While installing an engine and trans into a chassis or car where it didn't originally belong isn't rocket science by any means, there are certainly right and wrong ways to do things. You'll nearly always want the engine to be located centrally in the car, unless you're building a cramped race car and need to offset the transmission for driver clearance, for instance.
Any carbureted engine should be mounted with the carburetor base level. But level with what? Level with the ground at ride height, which means you have to set the vehicle up at its intended ride height and level it side to side before even starting to mount the engine. Ride height may also be on a front-to-rear rake so take this into account when preparing the frame, or car if the body is on the frame. If you don't have the wheels and tires you'll be using, you'll need to know their overall diameter to ascertain the rake and ride height.
We knew what size wheels and tires we'd be using on the F-100 in this article, however, we set the frame on jackstands 2½ inches higher than ride height to enable the engine crane to fit under the crossmember. We then measured from datum points on each framerail to the floor and leveled the frame side to side. Additional shims were required between the frame and the jackstands to get the frame perfectly level, using a bubble level.
Once all this was done, we were finally ready to drop the engine in place and start working out our mounts. The Roush small-block Ford going in the F-100 fortuitously had a flat bottomed oil pan, meaning we were able to easily support it with blocks of wood during set up, but we also fabricated a pair of temporary stays to support the engine in place once we had it level and where we wanted it, with the transmission bolted to the block, and the carb base level in both directions. Other factors came into play at this point, such as making sure there was ample room to fit a fan between the engine and radiator (we installed the radiator to check), that there was clearance between the rear of the driver-side cylinder head and the firewall, and that there would be room for a steering shaft to clear the oil filter on the small-block Ford.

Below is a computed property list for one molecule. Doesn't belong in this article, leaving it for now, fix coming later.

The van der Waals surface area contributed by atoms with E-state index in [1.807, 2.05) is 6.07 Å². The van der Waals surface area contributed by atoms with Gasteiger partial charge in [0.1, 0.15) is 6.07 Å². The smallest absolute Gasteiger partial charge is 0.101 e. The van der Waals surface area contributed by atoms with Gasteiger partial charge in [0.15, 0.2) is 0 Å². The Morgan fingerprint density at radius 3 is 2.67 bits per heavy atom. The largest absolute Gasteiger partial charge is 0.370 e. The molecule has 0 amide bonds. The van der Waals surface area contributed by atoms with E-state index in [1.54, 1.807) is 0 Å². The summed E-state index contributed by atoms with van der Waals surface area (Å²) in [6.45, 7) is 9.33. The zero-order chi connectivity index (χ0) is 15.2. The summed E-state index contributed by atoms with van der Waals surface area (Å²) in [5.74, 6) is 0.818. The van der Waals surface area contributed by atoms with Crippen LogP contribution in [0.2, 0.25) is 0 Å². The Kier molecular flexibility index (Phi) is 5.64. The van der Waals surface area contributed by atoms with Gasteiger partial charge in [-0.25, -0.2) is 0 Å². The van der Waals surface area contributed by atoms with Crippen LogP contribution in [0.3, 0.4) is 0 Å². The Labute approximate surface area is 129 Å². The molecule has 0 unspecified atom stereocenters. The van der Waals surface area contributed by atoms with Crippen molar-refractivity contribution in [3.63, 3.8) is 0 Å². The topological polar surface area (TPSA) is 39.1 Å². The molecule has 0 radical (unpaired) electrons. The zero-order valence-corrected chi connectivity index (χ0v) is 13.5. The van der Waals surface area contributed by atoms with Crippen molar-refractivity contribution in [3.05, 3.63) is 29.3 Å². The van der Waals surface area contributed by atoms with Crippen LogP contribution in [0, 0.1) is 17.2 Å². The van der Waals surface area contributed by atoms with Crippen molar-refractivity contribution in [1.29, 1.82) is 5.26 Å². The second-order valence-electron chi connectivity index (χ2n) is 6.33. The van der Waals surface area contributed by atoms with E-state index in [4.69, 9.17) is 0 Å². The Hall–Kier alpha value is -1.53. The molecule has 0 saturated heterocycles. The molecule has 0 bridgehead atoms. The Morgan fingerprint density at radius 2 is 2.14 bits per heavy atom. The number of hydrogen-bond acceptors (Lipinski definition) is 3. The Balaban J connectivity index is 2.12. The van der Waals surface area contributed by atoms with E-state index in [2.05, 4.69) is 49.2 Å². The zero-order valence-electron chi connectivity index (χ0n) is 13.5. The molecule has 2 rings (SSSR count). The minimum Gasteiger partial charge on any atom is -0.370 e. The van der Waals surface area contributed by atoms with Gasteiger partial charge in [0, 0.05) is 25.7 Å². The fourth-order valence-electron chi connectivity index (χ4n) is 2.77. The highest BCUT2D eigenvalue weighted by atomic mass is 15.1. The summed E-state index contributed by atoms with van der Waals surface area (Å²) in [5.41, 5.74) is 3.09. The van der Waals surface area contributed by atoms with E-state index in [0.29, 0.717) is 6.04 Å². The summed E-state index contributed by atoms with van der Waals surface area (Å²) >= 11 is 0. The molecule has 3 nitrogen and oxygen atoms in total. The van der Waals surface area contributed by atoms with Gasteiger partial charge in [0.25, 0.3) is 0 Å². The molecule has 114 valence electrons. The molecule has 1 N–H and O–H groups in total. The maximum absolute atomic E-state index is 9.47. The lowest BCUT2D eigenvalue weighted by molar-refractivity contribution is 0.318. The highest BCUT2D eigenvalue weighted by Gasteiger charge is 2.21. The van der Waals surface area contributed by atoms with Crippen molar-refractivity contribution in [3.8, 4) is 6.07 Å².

We should mention here that the pinion on the rearend should be set at the same angle as the trans tailshaft, so if the latter is 3 degrees downward, the pinion will point 3 degrees upward. However, as noted in last month's article on shimmy cures, the driveshaft should not be perfectly straight from trans to rearend, as the U-joints will run dry and fail. Some angle is advisable in the U-joints, but ensure the pinion and trans tailshaft are at equal angles.
Once all of the above was checked and correct, we used a transmission crossmember and engine mounts from Chassis Engineering to install our engine and trans. The crossmember is supplied over-long, and is available in varying amounts of drop. We selected the 4-inch dropped version, which worked perfectly in our application, and likewise the engine mounts, though they required some modification to fit our very wide framerails. As we stated at the beginning, such an installation isn't the most complicated fabrication job, but it's easy to get the measurements, angles, and geometry wrong. The fun part comes when trying to route headers and steering through the same space!
1. Here's our subject, a '56 F-100 big window. However, what we're about to do is the same regardless of the vehicle, as the steps to installing an engine and trans are identical.
2. Once the frame was set at the desired rake, we measured from datum points on the side rails to the floor and leveled the frame side to side.
3. Side-to-side leveling required shims between the frame and jackstand. Ideally a frame would be set up on a frame table, but we don't have one. Irrespective of how level the floor is, the frame needs to be level side-to-side, hence the shims.
4. A bubble level was used to ensure the frame was level. We repeated this at the rear of the frame.
5. The engine was lowered into position. A number of factors will determine where it can be mounted, namely clearance between the pan and crossmember, clearance for the steering, and interference with the firewall, unless you cut this out to set the engine back. Once we determined where our engine would sit, it was supported on blocks of wood.
6. A magnetic angle finder was placed on the carburetor base and the blocks of wood added or subtracted until the base was level, meaning the engine itself was angled down toward the rearend by approximately 3 degrees.
7. We next bolted the transmission, a Tremec TKO 600 five-speed, to the engine with assistance from a floor jack.
8. We clamped a length of 1-inch box section across the underside of the framerails, measured to find the center, and used clamps to ensure the tailshaft of the trans didn't move from this position.
9. Next we measured from the crank pulley boss to each framerail to centralize the engine.